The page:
Let me start with some serious truth-telling: I absolutely and wholeheartedly love food. All food. I love sushi and pizza and tacos and steak. I also love veggies and fruits and basically everything in between.

I love food so much that my favourite day of the year (no joke) is Canada Day, because on that day my community holds a Multicultural Festival with all of the traditional foods from around the world in one place at one time. It’s literal heaven. I bring my own plate.

Because of this love for all of the food, when I decided to go back to school and become a Holistic Nutritionist, I was prepared to make some serious changes to the way that I ate. I was going to give up all of the “bad for me” foods and eat a super “clean” and “healthy” diet. I was also expecting to see BIG results. I mean, if I started eating only “clean,” “healthy” foods all the time, then obviously I would magically become this fit and energetic super mom with glowing skin, really thick hair and probably a new desire to meditate.

I gave up a ton of foods that I really loved (like tacos…), and I started opting into Meatless Mondays every single day. I whipped up smoothies for anyone and everyone who entered my kitchen. I would only snack on fresh organic fruit. Basically, my life revolved around fruits, veggies and whole grain. I was eating a vegetarian, almost vegan diet.

The problem?

I didn’t want to admit it then, but I was MISERABLE. I was hungry literally ALL THE TIME. I had sugar cravings in the afternoon and I spent every night sitting in front of Netflix snacking on SOMETHING. My energy was really low and hitting the snooze button more than once every morning became normal. The most annoying part was that my weight hadn’t budged. There was an extra 15 or 20lbs sticking around from after my daughter was born that I truly expected to go away when I made the switch to ‘healthy’ eating. Nothing. Nada. If anything I may have gained a pound.

What was going on?

I decided that there was more to this ‘healthy eating’ thing than what looked so shiny and bright on the surface. I also had a new respect for the women who swear up and down that they are the healthiest eater’s out there and can’t make any strides in their health goals (no more eye rolls…ever).

I hit the books and the research papers. Hard.

I learned all about the hormones that control fat storage. I learned about blood sugar and it’s role to play in fat storage and energy. I learned about the metabolic pathways involved in storing fat and then in releasing it. I learned that our bodies and the way that we eat and process food is INSANELY complicated.

Most importantly? I learned that ‘healthy’ foods may not always be healthy for my body, based on the circumstances.

What does that mean? It means that just because something is loaded with vitamins doesn’t mean it’s going to help me hit my goals or magically give me better hair.

If I wanted to get my energy back and beat the sugar cravings, I needed to listen to my body and give it foods that supported those things. It turned out that the foods I was giving up were the exact things my body needed most to stay balanced. My body needed the protein and fat that steak and bacon and eggs provided. It needed things like nut butters and seeds and tons of greens with tuna and mayo instead of endless quinoa bowls or smoothies packed with fruit.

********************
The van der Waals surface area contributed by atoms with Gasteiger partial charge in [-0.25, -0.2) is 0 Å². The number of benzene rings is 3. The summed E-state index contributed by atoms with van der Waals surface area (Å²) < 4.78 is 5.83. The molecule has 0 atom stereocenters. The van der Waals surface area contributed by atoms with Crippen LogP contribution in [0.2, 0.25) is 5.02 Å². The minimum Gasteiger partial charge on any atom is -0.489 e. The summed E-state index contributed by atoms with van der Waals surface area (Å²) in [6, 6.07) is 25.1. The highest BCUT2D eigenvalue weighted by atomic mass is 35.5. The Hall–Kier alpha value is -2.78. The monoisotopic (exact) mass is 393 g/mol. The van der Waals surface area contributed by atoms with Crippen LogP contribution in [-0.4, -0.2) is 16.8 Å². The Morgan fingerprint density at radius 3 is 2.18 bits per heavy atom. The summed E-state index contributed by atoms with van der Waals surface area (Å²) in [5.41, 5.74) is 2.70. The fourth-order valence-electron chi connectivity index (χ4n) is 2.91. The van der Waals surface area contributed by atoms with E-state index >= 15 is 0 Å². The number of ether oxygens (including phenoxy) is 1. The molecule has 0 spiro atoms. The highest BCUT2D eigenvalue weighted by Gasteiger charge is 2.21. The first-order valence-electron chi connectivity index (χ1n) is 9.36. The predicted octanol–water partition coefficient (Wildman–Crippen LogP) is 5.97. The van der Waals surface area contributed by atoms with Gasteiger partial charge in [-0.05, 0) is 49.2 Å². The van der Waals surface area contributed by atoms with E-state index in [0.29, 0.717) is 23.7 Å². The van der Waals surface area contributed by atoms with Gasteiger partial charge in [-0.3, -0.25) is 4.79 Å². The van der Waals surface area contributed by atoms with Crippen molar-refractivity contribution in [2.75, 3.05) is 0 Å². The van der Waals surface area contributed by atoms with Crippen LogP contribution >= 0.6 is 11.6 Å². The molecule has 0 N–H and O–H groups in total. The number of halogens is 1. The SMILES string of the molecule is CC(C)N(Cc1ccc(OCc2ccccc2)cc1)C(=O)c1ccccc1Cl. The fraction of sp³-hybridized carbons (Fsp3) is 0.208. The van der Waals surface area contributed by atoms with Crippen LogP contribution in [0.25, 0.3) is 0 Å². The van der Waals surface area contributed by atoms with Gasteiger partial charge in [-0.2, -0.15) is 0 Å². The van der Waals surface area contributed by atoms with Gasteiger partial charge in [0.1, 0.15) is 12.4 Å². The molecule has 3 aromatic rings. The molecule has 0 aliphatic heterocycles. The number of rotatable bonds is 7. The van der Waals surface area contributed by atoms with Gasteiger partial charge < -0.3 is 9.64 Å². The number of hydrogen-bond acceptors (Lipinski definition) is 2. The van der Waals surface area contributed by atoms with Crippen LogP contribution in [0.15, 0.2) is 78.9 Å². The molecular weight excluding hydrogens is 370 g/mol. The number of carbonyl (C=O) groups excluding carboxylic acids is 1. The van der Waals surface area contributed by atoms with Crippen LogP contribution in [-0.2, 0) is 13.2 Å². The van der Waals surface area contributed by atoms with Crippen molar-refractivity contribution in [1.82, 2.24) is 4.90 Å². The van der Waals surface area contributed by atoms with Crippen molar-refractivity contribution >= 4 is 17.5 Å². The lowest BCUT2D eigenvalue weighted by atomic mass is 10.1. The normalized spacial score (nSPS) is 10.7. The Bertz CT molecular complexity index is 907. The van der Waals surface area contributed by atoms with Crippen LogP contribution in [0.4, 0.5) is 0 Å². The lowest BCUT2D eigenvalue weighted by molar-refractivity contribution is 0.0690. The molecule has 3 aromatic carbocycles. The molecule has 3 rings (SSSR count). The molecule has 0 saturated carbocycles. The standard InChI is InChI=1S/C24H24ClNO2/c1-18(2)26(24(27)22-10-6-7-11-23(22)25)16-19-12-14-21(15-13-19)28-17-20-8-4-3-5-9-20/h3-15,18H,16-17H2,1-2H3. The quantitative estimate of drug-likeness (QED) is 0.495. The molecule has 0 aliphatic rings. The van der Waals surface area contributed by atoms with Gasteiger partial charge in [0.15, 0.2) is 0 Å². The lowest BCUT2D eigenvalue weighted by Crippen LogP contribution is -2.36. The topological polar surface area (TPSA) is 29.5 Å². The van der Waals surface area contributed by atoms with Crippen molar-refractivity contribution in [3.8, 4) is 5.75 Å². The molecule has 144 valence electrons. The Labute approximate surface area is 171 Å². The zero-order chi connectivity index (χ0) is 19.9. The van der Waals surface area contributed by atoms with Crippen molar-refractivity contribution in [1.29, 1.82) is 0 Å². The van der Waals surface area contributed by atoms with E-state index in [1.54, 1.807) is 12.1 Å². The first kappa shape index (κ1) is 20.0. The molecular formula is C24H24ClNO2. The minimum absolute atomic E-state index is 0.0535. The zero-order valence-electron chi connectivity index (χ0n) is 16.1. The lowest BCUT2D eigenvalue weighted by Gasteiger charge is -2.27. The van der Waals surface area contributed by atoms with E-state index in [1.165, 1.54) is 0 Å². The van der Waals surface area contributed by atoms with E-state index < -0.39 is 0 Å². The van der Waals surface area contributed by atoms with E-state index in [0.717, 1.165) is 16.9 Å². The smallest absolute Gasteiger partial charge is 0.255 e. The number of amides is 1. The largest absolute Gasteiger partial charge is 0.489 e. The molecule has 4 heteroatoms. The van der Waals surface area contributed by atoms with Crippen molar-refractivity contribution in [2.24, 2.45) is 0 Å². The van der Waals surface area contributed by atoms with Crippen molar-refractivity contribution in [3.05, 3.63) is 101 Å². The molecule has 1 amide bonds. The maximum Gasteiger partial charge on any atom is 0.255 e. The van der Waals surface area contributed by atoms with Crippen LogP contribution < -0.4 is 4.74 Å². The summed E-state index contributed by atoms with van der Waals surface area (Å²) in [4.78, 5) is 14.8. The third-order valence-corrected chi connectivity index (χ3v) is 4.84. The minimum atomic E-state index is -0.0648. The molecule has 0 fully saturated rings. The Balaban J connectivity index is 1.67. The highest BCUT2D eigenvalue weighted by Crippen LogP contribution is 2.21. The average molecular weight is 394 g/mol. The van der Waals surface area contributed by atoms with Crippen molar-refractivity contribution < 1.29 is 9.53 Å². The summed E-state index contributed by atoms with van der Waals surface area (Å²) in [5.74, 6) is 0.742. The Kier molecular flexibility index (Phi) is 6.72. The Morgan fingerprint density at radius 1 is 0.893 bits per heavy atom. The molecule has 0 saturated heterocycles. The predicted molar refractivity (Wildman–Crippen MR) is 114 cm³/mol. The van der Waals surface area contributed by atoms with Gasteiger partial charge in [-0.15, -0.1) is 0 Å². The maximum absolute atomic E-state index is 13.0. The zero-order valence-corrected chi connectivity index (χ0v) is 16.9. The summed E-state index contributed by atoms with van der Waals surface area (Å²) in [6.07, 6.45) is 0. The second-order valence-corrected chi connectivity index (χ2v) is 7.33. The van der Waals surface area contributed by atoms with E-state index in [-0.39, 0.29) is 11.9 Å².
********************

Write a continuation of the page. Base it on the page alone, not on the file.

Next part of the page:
If you want to know what ended up working best for me, you can download my Starter Guide here (it’s free).

Once I got over myself (and the “judginess” of the health and wellness world) and started to eat the things that made sense in terms of blood sugar and hormone balance, really great things finally started happening.

I stopped needing to hit the snooze button. I didn’t need willpower to make it through an afternoon without eating a ton of dark chocolate. I was finally able to lose the last of the baby weight that had been sticking around (without measuring food or looking at calories, ’cause who has time for that). Basically, I figured out the food that worked for me right now.

So what did I learn?

  1. There are a million different ‘right’ ways to eat for a million different people. Don’t worry about what everyone else is doing and eat the food that makes you feel good. Then, don’t feel guilty about it. Ever.
  2. Blood sugar imbalances are behind almost every single sugar craving, ‘hangry’ outburst and weight gain. Balance your blood sugar by eating enough protein and fat and those things go away. For real.
  3. Stop restricting and labelling foods. Food is food (and I’m talking about real food here, not packaged and processed crap) and you can’t define yourself as ‘good’ or ‘bad’ based on your food choices. Pick the foods that make sense for the situation. Need fast energy? Smoothies are great! Need to be full and satisfied for hours? Bacon and eggs are probably a better choice. Picking a smoothie over a full bacon and egg breakfast isn’t healthier and it doesn’t make you a better person. And if it’s the wrong situation, that smoothie can set you up for wicked sugar cravings later and even excess fat storage.

What I’m trying to get at in all of this, is that there is no single healthy diet that should be followed by everyone. If you’re a vegan and you feel amazing eating that way, then good for you! It’s obviously working for you so keep it up!

If, however, you’re like I was, struggling to eat all the “healthy” foods while feeling anything but, hopefully this will inspire you to stop eating what you think you SHOULD be eating if it clearly isn’t working.

Start listening to your body. Probably eat more fat. Make sure you’ve got protein covered. Round it out with those veggies. Start your day with eggs instead of fruit and oatmeal. Stop worrying about ‘healthy’ and just eat the food your body wants. It’s amazing how fantastic the right food can actually make you feel.

Xx Laura

Originally published at medium.com